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Government

FBI and Homeland Security Detail Russian Hacking Campaign In New Report (theguardian.com) 404

An anonymous reader quotes a report from The Guardian: The U.S. Department of Homeland Security (DHS) and FBI have released an analysis of the allegedly Russian government-sponsored hacking groups blamed for breaching several different parts of the Democratic party during the 2016 elections. The 13-page document, released on Thursday and meant for information technology professionals, came as Barack Obama announced sanctions against Russia for interfering in the 2016 elections. The report was criticized by security experts, who said it lacked depth and came too late. "The activity by [Russian intelligence services] is part of an ongoing campaign of cyber-enabled operations directed at the U.S. government and its citizens," wrote the authors of the government report. "This [joint analysis report] provides technical indicators related to many of these operations, recommended mitigations, suggested actions to take in response to the indicators provided, and information on how to report such incidents to the U.S. government." The government report follows several from the private sector, notably a lengthy section in a Microsoft report from 2015 on a hacking team referred to as "advanced persistent threat 28" (APT 28), which the company's internal nomenclature calls Strontium and others have called Fancy Bear. Also mentioned in the government document is another group called APT 29 or Cozy Bear. The Microsoft report contains a history of the groups' operation; a report by security analysts ThreatConnect describes the team's modus operandi; and competing firm CrowdStrike detailed the attack on the Democratic National Committee shortly before subsequent breaches of the Democratic Congressional Campaign Committee and the Hillary Clinton campaign were discovered.

Comment Uber Chopper at Sundance (Score 1) 357

Uber tried this same stunt in Utah at the Sundance film festival. They decided they didn't need a permit to land choppers in a regular neighborhood right in town. For a whole day the damn things were flying low over people's houses and dropping off people in a field next to someone's house. No safety equipment, lights, nor even a proper walkway. Just some spray paint on a field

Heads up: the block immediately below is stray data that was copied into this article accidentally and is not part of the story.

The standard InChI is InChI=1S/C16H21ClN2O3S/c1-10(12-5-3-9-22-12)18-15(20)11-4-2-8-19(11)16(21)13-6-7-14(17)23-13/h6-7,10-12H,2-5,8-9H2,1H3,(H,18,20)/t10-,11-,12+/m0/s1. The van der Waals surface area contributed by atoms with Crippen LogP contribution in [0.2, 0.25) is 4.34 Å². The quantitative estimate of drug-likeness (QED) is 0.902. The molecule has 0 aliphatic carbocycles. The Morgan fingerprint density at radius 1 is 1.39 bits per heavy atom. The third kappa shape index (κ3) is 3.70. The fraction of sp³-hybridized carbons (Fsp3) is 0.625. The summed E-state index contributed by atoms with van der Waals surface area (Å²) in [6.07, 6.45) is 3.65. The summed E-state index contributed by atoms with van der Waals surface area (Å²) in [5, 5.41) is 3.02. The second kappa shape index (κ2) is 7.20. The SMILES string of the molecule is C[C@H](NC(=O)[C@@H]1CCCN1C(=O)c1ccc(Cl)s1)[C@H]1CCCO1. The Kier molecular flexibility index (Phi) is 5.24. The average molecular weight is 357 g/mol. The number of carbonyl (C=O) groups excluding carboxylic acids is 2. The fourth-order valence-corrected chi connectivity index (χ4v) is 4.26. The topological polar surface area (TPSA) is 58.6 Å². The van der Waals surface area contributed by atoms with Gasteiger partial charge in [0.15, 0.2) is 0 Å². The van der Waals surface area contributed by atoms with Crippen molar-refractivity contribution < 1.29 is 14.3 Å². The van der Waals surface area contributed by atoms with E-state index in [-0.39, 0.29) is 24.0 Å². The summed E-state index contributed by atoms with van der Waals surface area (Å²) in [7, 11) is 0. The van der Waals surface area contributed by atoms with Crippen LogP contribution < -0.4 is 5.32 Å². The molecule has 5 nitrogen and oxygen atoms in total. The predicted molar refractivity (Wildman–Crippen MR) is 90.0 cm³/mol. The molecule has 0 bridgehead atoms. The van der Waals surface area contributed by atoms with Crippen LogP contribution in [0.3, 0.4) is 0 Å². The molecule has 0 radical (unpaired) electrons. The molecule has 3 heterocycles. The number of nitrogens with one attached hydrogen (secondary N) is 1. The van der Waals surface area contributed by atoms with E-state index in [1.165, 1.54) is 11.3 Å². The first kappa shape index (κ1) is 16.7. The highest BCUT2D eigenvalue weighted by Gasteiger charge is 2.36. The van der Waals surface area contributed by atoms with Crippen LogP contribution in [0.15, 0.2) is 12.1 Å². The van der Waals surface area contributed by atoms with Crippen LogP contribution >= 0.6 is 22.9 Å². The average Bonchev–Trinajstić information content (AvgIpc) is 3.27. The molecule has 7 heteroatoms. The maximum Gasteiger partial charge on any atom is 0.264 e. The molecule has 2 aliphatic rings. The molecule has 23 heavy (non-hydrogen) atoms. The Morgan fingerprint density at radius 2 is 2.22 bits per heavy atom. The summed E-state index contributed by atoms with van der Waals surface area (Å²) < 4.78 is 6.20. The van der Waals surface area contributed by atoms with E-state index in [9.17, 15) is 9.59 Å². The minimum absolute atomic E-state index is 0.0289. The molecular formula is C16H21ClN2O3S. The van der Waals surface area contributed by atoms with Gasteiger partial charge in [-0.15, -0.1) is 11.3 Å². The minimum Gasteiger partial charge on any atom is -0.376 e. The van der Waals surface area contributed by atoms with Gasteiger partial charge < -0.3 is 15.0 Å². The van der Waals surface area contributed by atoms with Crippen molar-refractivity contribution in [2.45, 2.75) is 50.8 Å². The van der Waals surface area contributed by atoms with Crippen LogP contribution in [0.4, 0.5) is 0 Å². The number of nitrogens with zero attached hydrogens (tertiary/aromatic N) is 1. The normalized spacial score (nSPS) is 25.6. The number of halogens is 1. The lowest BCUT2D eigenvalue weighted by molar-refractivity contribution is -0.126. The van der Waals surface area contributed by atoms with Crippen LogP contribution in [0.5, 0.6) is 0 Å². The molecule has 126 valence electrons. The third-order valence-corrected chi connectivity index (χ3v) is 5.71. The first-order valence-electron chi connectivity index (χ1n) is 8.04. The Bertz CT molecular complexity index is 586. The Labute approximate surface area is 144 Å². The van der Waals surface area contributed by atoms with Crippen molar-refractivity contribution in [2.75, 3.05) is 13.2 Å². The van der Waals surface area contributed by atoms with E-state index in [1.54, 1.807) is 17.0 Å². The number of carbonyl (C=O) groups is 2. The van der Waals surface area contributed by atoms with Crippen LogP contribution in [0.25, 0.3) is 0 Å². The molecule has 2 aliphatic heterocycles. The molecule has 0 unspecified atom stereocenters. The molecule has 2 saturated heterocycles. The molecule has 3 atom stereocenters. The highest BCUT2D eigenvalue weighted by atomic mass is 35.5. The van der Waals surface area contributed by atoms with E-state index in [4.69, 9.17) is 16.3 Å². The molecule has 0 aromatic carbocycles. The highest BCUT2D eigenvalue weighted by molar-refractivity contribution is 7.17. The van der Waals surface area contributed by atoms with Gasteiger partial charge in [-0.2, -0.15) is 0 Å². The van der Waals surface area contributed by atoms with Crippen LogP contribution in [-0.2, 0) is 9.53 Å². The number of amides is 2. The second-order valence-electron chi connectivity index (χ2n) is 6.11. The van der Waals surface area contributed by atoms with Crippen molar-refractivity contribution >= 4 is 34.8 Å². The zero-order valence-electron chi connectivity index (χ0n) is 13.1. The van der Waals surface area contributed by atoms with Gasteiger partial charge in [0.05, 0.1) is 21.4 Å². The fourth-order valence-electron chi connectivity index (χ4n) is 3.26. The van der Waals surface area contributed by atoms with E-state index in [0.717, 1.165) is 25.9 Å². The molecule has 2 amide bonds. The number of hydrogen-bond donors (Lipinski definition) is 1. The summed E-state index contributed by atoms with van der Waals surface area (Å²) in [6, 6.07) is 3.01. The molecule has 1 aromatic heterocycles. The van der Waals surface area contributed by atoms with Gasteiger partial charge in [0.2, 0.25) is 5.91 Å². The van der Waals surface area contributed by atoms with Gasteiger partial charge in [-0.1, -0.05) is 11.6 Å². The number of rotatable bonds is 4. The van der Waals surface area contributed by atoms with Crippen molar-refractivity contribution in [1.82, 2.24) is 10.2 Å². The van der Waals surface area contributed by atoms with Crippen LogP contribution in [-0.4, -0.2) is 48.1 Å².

They claimed they had the right and didn't need a permit. It all stopped when the local sheriff informed the pilot of the chopper that if he landed one more time he would impound the chopper and that would be it. Uber then tried to claim they could use the helipad at the sheriff's office under FAA rules. You can guess at this point the pilot had enough and was not willing to continue.

Then we had to pass a bunch of explicit rules against this at the county level, all due to this foolishness and publicity stunt that clearly was not about actually starting an uber chopper business. I expect this will turn out the same.

Submission + - Girls Who Code Launches 'Satirical' video (girlswhocode.com)

clifwlkr writes: Girls Who Code today launched a new 'satirical' video ahead of computer science education week. In it they claim to "call for Silicon Valley to solve real problems, stop replacing mom". So far the reviews on youtube are mostly less than favorable.

So what do you think? Is this an appropriate video to encourage women, or in fact anyone at all to code?

Comment Re:"showcase some of our new thinking" (Score 1) 84

Sounds like a response from an AC who maybe doesn't have a job and can take the time to queue up all songs manually..... Sometimes it is nice to just have songs chosen for you that you might not actually have thought of as related, while you are doing another task such as working or driving. I am sorry that my choice to enjoy this feature deserves my extermination in your eyes. AC's opinion is noted duly....

Comment Re:Plex Pass - for what? (Score 1) 84

There are several additional features available through it such as photo tagging, fingerprinting of music, better grouping of songs to give you a 'plex mix' option, and early access to new features.